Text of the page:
11-year-old gets past airport security and tries to board flight without ticket, almost succeeds

An unaccompanied child made it through a security checkpoint and was even screened before airport workers realized he was alone
An unaccompanied child made it through a security checkpoint and was even screened before airport workers realized he was alone. (Photo: Getty Images)

A child from Atlanta who made good on his threat to run away from home was almost successful in boarding a Delta flight on Friday with no ticket, no boarding pass and no supervision. Now people are left scratching their heads as to how the boy was able to accomplish the stunt.

The boy “just wanted to get away,” according to local news station WSB-TV, so he hopped on a bus to Hartsfield-Jackson International Airport, where he confidently marched up to a security checkpoint and was able to make it through without showing a boarding pass. He was even screened, the Travel Security Administration (TSA) has confirmed.

The luggage-free kid then attempted to blend in with a family, WSB-TV reported, hoping to make his way onto the plane. That’s when an airport worker spotted the boy in his pajamas and asked him where his parents were, since the family he was tailing denied knowing him. The boy ran off, with airport security workers in hot pursuit.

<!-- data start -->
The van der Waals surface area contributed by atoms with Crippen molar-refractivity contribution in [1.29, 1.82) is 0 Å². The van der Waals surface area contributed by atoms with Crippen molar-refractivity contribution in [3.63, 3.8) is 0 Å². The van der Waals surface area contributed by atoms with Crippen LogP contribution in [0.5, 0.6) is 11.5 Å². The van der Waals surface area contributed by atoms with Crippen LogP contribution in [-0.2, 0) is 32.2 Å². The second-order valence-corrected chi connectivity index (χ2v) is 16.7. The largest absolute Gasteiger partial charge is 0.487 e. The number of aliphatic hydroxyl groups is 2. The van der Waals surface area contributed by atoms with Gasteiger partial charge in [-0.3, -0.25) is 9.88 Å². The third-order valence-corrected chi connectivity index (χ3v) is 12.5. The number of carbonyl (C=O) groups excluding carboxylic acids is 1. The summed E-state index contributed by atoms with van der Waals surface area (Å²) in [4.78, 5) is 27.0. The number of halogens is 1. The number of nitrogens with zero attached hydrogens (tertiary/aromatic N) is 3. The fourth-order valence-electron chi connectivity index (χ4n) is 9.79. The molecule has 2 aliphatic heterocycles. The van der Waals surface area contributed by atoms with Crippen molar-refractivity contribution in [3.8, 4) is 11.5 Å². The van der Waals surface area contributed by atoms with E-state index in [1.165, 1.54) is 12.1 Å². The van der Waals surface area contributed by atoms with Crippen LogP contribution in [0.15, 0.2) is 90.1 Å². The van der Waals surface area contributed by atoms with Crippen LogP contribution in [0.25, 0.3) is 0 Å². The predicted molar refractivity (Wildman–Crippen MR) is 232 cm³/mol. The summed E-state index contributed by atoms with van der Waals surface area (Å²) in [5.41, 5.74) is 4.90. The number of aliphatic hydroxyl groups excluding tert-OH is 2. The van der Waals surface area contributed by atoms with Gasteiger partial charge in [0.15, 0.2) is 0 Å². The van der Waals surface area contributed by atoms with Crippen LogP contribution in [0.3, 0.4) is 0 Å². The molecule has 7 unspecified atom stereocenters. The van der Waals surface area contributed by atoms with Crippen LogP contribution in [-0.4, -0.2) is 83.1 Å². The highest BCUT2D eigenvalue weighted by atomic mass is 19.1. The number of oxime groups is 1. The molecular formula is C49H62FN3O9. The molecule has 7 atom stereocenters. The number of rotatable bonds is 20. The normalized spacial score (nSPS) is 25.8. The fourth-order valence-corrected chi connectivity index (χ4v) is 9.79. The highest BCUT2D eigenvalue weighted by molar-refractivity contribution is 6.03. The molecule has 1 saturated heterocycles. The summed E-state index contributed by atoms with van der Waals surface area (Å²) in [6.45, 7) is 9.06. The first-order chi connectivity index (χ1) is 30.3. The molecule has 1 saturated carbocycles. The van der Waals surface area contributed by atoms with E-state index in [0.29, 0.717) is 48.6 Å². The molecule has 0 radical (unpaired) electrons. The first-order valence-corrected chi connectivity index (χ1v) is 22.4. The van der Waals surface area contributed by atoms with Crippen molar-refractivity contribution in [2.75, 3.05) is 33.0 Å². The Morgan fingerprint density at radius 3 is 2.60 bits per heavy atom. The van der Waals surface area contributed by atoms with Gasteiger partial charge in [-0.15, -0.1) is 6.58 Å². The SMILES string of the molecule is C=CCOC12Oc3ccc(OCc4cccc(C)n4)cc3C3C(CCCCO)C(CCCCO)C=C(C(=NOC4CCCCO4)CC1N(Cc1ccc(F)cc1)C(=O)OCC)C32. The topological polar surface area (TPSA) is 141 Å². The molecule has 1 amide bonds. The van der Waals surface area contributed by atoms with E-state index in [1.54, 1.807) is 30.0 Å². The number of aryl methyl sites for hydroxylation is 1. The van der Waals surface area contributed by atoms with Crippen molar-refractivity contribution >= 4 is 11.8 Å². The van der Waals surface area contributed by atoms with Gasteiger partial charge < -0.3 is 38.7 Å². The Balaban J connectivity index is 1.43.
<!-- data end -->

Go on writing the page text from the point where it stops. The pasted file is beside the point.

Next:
Sari Koshetz, a TSA representative, told WSB-TV that the TSA was not in the wrong allowing the child through the security checkpoint; because he’s a minor, he didn’t have to show identification. Koshetz had no comment, though, when asked about the boy’s nonexistent boarding pass.

Even the child’s mother is unable to justify how the boy snuck out of the house and made it so far in his journey without an adult present. When confronted at her home by a reporter, the woman — who has not been identified — refused to be held accountable, saying, “OK, well you should be at the airport asking them how that happened.”

A fellow traveler interviewed at Hartsfield-Jackson said that although the airport is more chaotic than usual around the holiday season, her own son — also a minor — always has to show his boarding pass. “He’s with me,” she said with a shrug. Another dumbfounded commuter asked, “How can you let an 11-year-old through the screening by himself?”

The preteen is now back home with his mother, and the child protective services agency has been notified, according to WSB-TV.

Delta does have an Unaccompanied Minor Program, according to its website. Rules vary according the age group, but children between the ages of 8 and 14 are allowed to travel on some nonstop and connecting flights, and the fee for the service is $150. However, an adult is required to escort the child through the security checkpoint, according to Delta.

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